Exclusive: $4.3 billion cybersecurity firm Arctic Wolf names new CEO

Brian NeSmith, cofounder of Arctic Wolf, a cybersecurity firm based in Eden Prairie, Minn., is stepping down as chief executive officer in the lead-up to a planned initial public offering in the coming months.

NeSmith, who is slated to become the company’s executive chairman, tells Fortune that Nick Schneider, Arctic Wolf’s chief revenue officer and, as of February, its president, is succeeding him in the top job. Schneider joined Arctic Wolf in June 2016 to lead the company’s sales team before rising through the ranks to join the C-suite two years later.

“We’re about three or four quarters away from going public,” NeSmith says. “Ideally, you’re not putting somebody new in the CEO slot the quarter before you go public. So, this going to let Nick put several quarters in the books and start to deal with public market investors.”

Adds Schneider: “It’s a role that I’ve been doing alongside Brian for quite some time now.”

Before joining Arctic Wolf, Schneider led sales for Code42, another Twin Cities-based cybersecurity company. Prior to that he worked for Compellent, an enterprise IT firm that went public before being acquired by Dell for $960 million in 2010.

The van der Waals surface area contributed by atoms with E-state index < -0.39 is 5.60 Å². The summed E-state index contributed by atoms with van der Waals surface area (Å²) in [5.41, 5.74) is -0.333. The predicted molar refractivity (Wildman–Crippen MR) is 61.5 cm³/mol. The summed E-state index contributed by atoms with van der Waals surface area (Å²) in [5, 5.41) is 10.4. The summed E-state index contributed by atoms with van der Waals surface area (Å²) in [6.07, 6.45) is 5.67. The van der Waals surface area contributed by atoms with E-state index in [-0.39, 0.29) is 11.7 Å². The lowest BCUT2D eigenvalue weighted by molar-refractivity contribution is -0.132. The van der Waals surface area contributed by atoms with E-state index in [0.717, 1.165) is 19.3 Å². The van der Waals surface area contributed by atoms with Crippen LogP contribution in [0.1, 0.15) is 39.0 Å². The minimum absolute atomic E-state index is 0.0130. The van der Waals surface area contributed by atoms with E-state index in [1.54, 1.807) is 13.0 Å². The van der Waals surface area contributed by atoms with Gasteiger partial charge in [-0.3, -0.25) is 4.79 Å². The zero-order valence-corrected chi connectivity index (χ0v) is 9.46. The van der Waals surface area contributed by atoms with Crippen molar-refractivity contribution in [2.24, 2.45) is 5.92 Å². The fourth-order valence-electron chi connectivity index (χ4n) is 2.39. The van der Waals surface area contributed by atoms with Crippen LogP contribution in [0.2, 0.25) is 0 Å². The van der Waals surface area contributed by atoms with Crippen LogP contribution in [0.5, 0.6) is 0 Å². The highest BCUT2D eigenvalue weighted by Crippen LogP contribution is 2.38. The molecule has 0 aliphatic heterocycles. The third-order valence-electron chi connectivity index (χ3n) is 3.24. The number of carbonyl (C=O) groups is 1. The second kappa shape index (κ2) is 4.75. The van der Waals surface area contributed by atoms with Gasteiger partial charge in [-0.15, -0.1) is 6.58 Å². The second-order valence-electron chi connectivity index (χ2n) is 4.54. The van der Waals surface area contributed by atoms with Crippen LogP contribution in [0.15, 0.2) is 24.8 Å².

Arctic Wolf raised $150 million last month at a $4.3 billion private valuation, upping its total funding to nearly $500 million to date. Viking Global Investors and Owl Rock, two investment firms that focus on late-stage deals, led that round.

NeSmith spent more than a decade as the CEO and president of Blue Coat Systems, a company, acquired by antivirus pioneer Symantec in 2016, best known for helping scan Internet traffic for security threats. A year after leaving that post, in 2012, he cofounded Arctic Wolf to offer a “concierge service” to small- and medium-size businesses looking to outsource their security operations centers.

Arctic Wolf, like many cybersecurity firms, has seen an uptick in demand after a slew of high-profile hacks, like the SolarWinds incident and ransomware strikes, have besieged businesses. The company has also benefited from a pandemic-spurred shift to remote work, which has presented new challenges for companies seeking to protect IT systems.

Schneider says he plans to expand globally and hire 500 people in the coming months, having already brought on 400 new hires in the past year. Even in the wake of COVID-19, he doesn’t see demand abating. “The market has shown that customers trying to do [security] themselves through a myriad of different products is probably not working,” he notes, adding that that presents an opening for Arctic Wolf to take on those security tasks.

NeSmith, who is 59 years old, tells Fortune he plans to retire “sometime in five years or so,” noting that he prefers to conduct the CEO transition sooner rather than later: “I’m not going to work till I die.”

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